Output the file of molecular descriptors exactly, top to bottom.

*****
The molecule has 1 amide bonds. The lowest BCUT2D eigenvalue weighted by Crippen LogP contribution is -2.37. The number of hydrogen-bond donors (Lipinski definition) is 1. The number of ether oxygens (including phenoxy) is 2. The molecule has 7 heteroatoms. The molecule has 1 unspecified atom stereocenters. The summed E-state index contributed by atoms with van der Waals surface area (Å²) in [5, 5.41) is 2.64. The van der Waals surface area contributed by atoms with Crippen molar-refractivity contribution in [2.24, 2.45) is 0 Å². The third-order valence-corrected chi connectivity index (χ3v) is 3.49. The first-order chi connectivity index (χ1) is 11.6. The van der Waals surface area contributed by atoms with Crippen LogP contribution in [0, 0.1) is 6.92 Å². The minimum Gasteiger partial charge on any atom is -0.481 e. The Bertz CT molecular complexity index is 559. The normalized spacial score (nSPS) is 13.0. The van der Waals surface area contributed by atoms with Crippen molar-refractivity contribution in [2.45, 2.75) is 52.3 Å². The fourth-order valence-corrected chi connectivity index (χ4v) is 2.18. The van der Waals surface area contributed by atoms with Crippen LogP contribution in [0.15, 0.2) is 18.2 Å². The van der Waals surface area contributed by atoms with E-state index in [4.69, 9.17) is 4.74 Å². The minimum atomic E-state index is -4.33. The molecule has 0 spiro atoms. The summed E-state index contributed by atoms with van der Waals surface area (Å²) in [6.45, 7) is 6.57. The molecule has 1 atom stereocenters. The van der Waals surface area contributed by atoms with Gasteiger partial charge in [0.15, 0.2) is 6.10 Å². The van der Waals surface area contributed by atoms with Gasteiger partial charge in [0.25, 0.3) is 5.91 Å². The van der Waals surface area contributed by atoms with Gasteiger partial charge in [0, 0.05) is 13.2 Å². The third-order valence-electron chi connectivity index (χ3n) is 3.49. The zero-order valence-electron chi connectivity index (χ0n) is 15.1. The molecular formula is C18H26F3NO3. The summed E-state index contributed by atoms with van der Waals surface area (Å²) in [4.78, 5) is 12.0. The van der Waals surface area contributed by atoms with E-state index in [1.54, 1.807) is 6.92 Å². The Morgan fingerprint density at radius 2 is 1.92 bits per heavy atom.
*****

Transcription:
The molecule has 1 amide bonds. The lowest BCUT2D eigenvalue weighted by Crippen LogP contribution is -2.37. The number of hydrogen-bond donors (Lipinski definition) is 1. The number of ether oxygens (including phenoxy) is 2. The molecule has 7 heteroatoms. The molecule has 1 unspecified atom stereocenters. The summed E-state index contributed by atoms with van der Waals surface area (Å²) in [5, 5.41) is 2.64. The van der Waals surface area contributed by atoms with Crippen molar-refractivity contribution in [2.24, 2.45) is 0 Å². The third-order valence-corrected chi connectivity index (χ3v) is 3.49. The first-order chi connectivity index (χ1) is 11.6. The van der Waals surface area contributed by atoms with Crippen LogP contribution in [0, 0.1) is 6.92 Å². The minimum Gasteiger partial charge on any atom is -0.481 e. The Bertz CT molecular complexity index is 559. The normalized spacial score (nSPS) is 13.0. The van der Waals surface area contributed by atoms with Crippen molar-refractivity contribution in [2.45, 2.75) is 52.3 Å². The fourth-order valence-corrected chi connectivity index (χ4v) is 2.18. The van der Waals surface area contributed by atoms with Crippen LogP contribution in [0.15, 0.2) is 18.2 Å². The van der Waals surface area contributed by atoms with E-state index in [4.69, 9.17) is 4.74 Å². The minimum atomic E-state index is -4.33. The molecule has 0 spiro atoms. The summed E-state index contributed by atoms with van der Waals surface area (Å²) in [6.45, 7) is 6.57. The molecule has 1 atom stereocenters. The van der Waals surface area contributed by atoms with Gasteiger partial charge in [0.15, 0.2) is 6.10 Å². The van der Waals surface area contributed by atoms with Gasteiger partial charge in [0.25, 0.3) is 5.91 Å². The van der Waals surface area contributed by atoms with Gasteiger partial charge in [0, 0.05) is 13.2 Å². The third-order valence-electron chi connectivity index (χ3n) is 3.49. The zero-order valence-electron chi connectivity index (χ0n) is 15.1. The molecular formula is C18H26F3NO3. The summed E-state index contributed by atoms with van der Waals surface area (Å²) in [4.78, 5) is 12.0. The van der Waals surface area contributed by atoms with E-state index in [1.54, 1.807) is 6.92 Å². The Morgan fingerprint density at radius 2 is 1.92 bits per heavy atom.